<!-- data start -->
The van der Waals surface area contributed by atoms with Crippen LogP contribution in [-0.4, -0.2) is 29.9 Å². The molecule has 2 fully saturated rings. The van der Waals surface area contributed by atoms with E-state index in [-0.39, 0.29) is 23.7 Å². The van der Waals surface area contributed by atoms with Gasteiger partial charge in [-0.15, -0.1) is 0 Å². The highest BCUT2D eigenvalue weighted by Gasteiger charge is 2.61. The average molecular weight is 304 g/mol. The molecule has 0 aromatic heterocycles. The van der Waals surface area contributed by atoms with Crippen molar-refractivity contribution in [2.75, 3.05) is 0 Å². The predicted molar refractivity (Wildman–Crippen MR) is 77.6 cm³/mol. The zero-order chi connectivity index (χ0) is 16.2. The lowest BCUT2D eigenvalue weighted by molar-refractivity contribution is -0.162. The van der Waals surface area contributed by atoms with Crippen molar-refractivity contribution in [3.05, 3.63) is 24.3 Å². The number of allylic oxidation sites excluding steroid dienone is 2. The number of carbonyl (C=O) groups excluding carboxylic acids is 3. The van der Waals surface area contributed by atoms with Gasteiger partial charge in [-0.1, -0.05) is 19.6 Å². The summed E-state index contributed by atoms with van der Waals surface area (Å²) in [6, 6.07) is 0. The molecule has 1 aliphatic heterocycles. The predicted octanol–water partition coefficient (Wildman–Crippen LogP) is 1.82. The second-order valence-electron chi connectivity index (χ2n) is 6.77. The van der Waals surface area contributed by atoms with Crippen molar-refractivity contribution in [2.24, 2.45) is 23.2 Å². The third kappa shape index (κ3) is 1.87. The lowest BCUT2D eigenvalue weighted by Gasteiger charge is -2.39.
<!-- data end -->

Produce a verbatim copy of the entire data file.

The van der Waals surface area contributed by atoms with Crippen LogP contribution in [-0.4, -0.2) is 29.9 Å². The molecule has 2 fully saturated rings. The van der Waals surface area contributed by atoms with E-state index in [-0.39, 0.29) is 23.7 Å². The van der Waals surface area contributed by atoms with Gasteiger partial charge in [-0.15, -0.1) is 0 Å². The highest BCUT2D eigenvalue weighted by Gasteiger charge is 2.61. The average molecular weight is 304 g/mol. The molecule has 0 aromatic heterocycles. The van der Waals surface area contributed by atoms with Crippen molar-refractivity contribution in [2.75, 3.05) is 0 Å². The predicted molar refractivity (Wildman–Crippen MR) is 77.6 cm³/mol. The zero-order chi connectivity index (χ0) is 16.2. The lowest BCUT2D eigenvalue weighted by molar-refractivity contribution is -0.162. The van der Waals surface area contributed by atoms with Crippen molar-refractivity contribution in [3.05, 3.63) is 24.3 Å². The number of allylic oxidation sites excluding steroid dienone is 2. The number of carbonyl (C=O) groups excluding carboxylic acids is 3. The van der Waals surface area contributed by atoms with Gasteiger partial charge in [-0.1, -0.05) is 19.6 Å². The summed E-state index contributed by atoms with van der Waals surface area (Å²) in [6, 6.07) is 0. The molecule has 1 aliphatic heterocycles. The predicted octanol–water partition coefficient (Wildman–Crippen LogP) is 1.82. The second-order valence-electron chi connectivity index (χ2n) is 6.77. The van der Waals surface area contributed by atoms with Crippen molar-refractivity contribution in [2.24, 2.45) is 23.2 Å². The third kappa shape index (κ3) is 1.87. The lowest BCUT2D eigenvalue weighted by Gasteiger charge is -2.39.